by Erasmus

Aldus Manutius, the famous humanist and printer, opened his press at Venice in 1485. Linacre was among those who helped him. By 1500 his house had become the centre of a small academy of Greek scholars, and the famous Roman small typeface, said to be copied from the hand of Petrarch, was 'known to humanists throughout Europe. Erasmus came to call in 1507 and stayed to see the Adages through the Aldine press in 1508. He writes of Aldus in the 1508 adage Festina lente and again, waspishly defending himself against attack after Aldus's death, in the 1531 colloquy Opulentia Sordida.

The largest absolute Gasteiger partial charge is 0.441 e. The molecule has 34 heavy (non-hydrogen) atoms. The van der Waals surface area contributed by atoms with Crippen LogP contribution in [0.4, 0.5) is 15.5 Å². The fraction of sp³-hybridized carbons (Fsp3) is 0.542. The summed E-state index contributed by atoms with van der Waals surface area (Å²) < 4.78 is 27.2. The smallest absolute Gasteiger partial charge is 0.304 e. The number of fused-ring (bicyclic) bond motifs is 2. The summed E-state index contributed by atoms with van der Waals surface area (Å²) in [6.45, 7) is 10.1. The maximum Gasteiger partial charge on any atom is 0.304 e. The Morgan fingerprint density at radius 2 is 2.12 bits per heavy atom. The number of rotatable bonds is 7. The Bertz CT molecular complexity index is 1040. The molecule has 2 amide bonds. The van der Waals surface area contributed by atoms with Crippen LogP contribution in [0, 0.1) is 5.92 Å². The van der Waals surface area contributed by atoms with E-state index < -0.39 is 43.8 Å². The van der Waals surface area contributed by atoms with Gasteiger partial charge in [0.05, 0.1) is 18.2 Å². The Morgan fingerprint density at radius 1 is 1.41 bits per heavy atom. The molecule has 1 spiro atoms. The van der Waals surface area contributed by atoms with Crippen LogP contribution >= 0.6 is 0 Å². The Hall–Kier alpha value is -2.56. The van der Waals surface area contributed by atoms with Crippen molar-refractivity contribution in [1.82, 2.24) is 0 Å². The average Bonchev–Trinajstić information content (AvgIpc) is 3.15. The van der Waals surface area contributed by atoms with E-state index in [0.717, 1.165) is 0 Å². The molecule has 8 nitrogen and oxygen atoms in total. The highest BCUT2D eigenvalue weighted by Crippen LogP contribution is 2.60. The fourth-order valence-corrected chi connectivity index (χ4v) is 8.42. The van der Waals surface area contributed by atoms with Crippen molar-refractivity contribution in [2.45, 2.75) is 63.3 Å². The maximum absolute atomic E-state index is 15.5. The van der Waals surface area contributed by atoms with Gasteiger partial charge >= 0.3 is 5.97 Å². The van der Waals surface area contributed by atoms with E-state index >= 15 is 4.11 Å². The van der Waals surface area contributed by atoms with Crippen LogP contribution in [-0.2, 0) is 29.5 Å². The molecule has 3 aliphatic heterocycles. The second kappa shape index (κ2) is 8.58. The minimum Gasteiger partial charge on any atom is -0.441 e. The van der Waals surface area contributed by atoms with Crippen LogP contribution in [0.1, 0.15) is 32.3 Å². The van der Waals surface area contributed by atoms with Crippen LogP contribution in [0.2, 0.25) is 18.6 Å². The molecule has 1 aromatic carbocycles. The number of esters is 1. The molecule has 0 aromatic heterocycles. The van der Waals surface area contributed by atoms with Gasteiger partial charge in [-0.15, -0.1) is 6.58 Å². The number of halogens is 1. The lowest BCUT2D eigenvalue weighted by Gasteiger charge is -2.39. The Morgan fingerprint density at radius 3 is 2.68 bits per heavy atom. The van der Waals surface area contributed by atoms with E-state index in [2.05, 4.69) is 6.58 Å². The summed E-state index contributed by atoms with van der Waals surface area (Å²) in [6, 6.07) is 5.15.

Alberto Pio, a pupil of Aldus who from 1525 was convinced that Erasmus was a Lutheran in disguise, felt it necessary to defend Aldus against what he erroneously took to be an attack on him in this passage on grammarians. Erasmus's reply makes it clear that no offence was intended or could reasonably be taken, but his reminiscences of Venice in the colloquy were coloured by his need to defend himself against accusations that he had acted as a paid proofreader for Aldus and risen drunk from his table.

Note to My Followers which is Part 3 of Folly Speaks from "The Praise Of Folly"

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